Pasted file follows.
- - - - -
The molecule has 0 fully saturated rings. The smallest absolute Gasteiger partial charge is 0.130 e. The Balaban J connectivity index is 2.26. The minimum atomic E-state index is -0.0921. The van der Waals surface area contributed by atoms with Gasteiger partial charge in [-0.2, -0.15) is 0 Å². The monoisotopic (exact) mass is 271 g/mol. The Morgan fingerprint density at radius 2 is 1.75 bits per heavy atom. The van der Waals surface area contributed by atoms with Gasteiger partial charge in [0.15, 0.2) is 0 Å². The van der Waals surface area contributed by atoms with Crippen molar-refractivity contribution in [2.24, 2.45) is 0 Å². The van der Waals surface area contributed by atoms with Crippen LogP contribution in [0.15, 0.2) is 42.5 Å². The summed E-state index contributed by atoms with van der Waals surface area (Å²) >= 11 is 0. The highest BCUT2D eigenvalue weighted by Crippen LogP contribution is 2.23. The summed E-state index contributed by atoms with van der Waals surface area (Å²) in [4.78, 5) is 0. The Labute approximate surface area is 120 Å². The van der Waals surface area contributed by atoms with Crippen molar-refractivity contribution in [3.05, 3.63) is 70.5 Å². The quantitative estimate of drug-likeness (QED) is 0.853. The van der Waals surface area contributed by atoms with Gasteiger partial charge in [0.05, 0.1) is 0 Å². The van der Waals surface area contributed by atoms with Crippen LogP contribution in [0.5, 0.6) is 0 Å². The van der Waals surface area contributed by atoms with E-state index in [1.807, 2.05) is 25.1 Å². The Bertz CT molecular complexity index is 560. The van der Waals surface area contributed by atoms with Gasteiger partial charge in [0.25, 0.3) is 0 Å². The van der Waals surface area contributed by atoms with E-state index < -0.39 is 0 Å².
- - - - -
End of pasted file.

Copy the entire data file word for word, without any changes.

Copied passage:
The molecule has 0 fully saturated rings. The smallest absolute Gasteiger partial charge is 0.130 e. The Balaban J connectivity index is 2.26. The minimum atomic E-state index is -0.0921. The van der Waals surface area contributed by atoms with Gasteiger partial charge in [-0.2, -0.15) is 0 Å². The monoisotopic (exact) mass is 271 g/mol. The Morgan fingerprint density at radius 2 is 1.75 bits per heavy atom. The van der Waals surface area contributed by atoms with Gasteiger partial charge in [0.15, 0.2) is 0 Å². The van der Waals surface area contributed by atoms with Crippen molar-refractivity contribution in [2.24, 2.45) is 0 Å². The van der Waals surface area contributed by atoms with Crippen LogP contribution in [0.15, 0.2) is 42.5 Å². The summed E-state index contributed by atoms with van der Waals surface area (Å²) >= 11 is 0. The highest BCUT2D eigenvalue weighted by Crippen LogP contribution is 2.23. The summed E-state index contributed by atoms with van der Waals surface area (Å²) in [4.78, 5) is 0. The Labute approximate surface area is 120 Å². The van der Waals surface area contributed by atoms with Crippen molar-refractivity contribution in [3.05, 3.63) is 70.5 Å². The quantitative estimate of drug-likeness (QED) is 0.853. The van der Waals surface area contributed by atoms with Gasteiger partial charge in [0.05, 0.1) is 0 Å². The van der Waals surface area contributed by atoms with Crippen LogP contribution in [0.5, 0.6) is 0 Å². The van der Waals surface area contributed by atoms with E-state index in [1.807, 2.05) is 25.1 Å². The Bertz CT molecular complexity index is 560. The van der Waals surface area contributed by atoms with Gasteiger partial charge in [0.25, 0.3) is 0 Å². The van der Waals surface area contributed by atoms with E-state index < -0.39 is 0 Å².